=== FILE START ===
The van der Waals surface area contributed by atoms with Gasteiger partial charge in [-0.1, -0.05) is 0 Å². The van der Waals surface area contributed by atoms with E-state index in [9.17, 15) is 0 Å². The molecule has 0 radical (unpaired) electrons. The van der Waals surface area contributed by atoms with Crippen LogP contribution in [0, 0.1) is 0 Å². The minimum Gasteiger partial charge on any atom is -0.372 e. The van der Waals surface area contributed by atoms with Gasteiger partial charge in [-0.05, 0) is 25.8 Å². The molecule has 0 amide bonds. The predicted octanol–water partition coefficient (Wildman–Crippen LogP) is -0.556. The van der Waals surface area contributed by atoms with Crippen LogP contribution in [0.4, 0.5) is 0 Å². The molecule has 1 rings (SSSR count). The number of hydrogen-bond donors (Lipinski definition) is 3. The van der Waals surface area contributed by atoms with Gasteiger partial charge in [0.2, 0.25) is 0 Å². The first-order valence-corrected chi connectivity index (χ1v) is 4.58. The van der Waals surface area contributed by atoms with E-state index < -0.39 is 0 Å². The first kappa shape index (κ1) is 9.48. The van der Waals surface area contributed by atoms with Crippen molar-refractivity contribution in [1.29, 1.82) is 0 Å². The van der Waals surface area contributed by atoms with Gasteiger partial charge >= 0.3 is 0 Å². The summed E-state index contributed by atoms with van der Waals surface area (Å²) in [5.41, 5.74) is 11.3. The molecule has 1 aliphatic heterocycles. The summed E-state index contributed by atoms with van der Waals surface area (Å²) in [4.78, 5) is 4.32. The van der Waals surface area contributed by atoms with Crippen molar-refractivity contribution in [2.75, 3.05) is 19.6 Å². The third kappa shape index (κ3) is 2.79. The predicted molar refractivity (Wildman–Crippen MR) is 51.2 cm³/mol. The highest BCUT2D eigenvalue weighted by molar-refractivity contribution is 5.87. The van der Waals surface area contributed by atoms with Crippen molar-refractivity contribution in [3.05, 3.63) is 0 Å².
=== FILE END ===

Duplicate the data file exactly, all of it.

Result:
The van der Waals surface area contributed by atoms with Gasteiger partial charge in [-0.1, -0.05) is 0 Å². The van der Waals surface area contributed by atoms with E-state index in [9.17, 15) is 0 Å². The molecule has 0 radical (unpaired) electrons. The van der Waals surface area contributed by atoms with Crippen LogP contribution in [0, 0.1) is 0 Å². The minimum Gasteiger partial charge on any atom is -0.372 e. The van der Waals surface area contributed by atoms with Gasteiger partial charge in [-0.05, 0) is 25.8 Å². The molecule has 0 amide bonds. The predicted octanol–water partition coefficient (Wildman–Crippen LogP) is -0.556. The van der Waals surface area contributed by atoms with Crippen LogP contribution in [0.4, 0.5) is 0 Å². The molecule has 1 rings (SSSR count). The number of hydrogen-bond donors (Lipinski definition) is 3. The van der Waals surface area contributed by atoms with Gasteiger partial charge in [0.2, 0.25) is 0 Å². The first-order valence-corrected chi connectivity index (χ1v) is 4.58. The van der Waals surface area contributed by atoms with E-state index < -0.39 is 0 Å². The first kappa shape index (κ1) is 9.48. The van der Waals surface area contributed by atoms with Crippen molar-refractivity contribution in [1.29, 1.82) is 0 Å². The van der Waals surface area contributed by atoms with Gasteiger partial charge >= 0.3 is 0 Å². The summed E-state index contributed by atoms with van der Waals surface area (Å²) in [5.41, 5.74) is 11.3. The molecule has 1 aliphatic heterocycles. The summed E-state index contributed by atoms with van der Waals surface area (Å²) in [4.78, 5) is 4.32. The van der Waals surface area contributed by atoms with Crippen molar-refractivity contribution in [2.75, 3.05) is 19.6 Å². The third kappa shape index (κ3) is 2.79. The predicted molar refractivity (Wildman–Crippen MR) is 51.2 cm³/mol. The highest BCUT2D eigenvalue weighted by molar-refractivity contribution is 5.87. The van der Waals surface area contributed by atoms with Crippen molar-refractivity contribution in [3.05, 3.63) is 0 Å².